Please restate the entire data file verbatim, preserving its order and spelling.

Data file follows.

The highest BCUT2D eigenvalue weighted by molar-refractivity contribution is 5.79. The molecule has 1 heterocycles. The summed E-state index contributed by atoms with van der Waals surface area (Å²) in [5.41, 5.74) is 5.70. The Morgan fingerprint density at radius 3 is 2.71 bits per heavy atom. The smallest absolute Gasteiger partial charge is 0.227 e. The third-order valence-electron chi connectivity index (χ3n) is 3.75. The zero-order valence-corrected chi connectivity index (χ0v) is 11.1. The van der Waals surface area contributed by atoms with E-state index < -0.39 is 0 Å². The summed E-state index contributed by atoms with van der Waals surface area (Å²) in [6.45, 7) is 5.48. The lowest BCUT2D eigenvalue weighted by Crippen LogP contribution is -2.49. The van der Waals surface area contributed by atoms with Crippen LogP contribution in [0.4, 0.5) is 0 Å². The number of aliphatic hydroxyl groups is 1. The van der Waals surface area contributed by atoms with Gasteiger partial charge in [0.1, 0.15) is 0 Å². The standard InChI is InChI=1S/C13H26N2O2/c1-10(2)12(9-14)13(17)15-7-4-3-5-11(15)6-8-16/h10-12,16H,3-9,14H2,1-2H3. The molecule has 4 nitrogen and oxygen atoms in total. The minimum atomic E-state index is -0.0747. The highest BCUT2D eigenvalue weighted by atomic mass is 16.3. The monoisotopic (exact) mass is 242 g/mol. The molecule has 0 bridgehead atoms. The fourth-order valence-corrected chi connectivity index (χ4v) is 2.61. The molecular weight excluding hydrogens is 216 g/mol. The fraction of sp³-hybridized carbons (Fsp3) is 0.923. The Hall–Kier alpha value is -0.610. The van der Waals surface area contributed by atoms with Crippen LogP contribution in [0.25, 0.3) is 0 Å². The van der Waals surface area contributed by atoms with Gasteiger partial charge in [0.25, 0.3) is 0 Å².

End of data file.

The highest BCUT2D eigenvalue weighted by molar-refractivity contribution is 5.79. The molecule has 1 heterocycles. The summed E-state index contributed by atoms with van der Waals surface area (Å²) in [5.41, 5.74) is 5.70. The Morgan fingerprint density at radius 3 is 2.71 bits per heavy atom. The smallest absolute Gasteiger partial charge is 0.227 e. The third-order valence-electron chi connectivity index (χ3n) is 3.75. The zero-order valence-corrected chi connectivity index (χ0v) is 11.1. The van der Waals surface area contributed by atoms with E-state index < -0.39 is 0 Å². The summed E-state index contributed by atoms with van der Waals surface area (Å²) in [6.45, 7) is 5.48. The lowest BCUT2D eigenvalue weighted by Crippen LogP contribution is -2.49. The van der Waals surface area contributed by atoms with Crippen LogP contribution in [0.4, 0.5) is 0 Å². The number of aliphatic hydroxyl groups is 1. The van der Waals surface area contributed by atoms with Gasteiger partial charge in [0.1, 0.15) is 0 Å². The standard InChI is InChI=1S/C13H26N2O2/c1-10(2)12(9-14)13(17)15-7-4-3-5-11(15)6-8-16/h10-12,16H,3-9,14H2,1-2H3. The molecule has 4 nitrogen and oxygen atoms in total. The minimum atomic E-state index is -0.0747. The highest BCUT2D eigenvalue weighted by atomic mass is 16.3. The monoisotopic (exact) mass is 242 g/mol. The molecule has 0 bridgehead atoms. The fourth-order valence-corrected chi connectivity index (χ4v) is 2.61. The molecular weight excluding hydrogens is 216 g/mol. The fraction of sp³-hybridized carbons (Fsp3) is 0.923. The Hall–Kier alpha value is -0.610. The van der Waals surface area contributed by atoms with Crippen LogP contribution in [0.25, 0.3) is 0 Å². The van der Waals surface area contributed by atoms with Gasteiger partial charge in [0.25, 0.3) is 0 Å².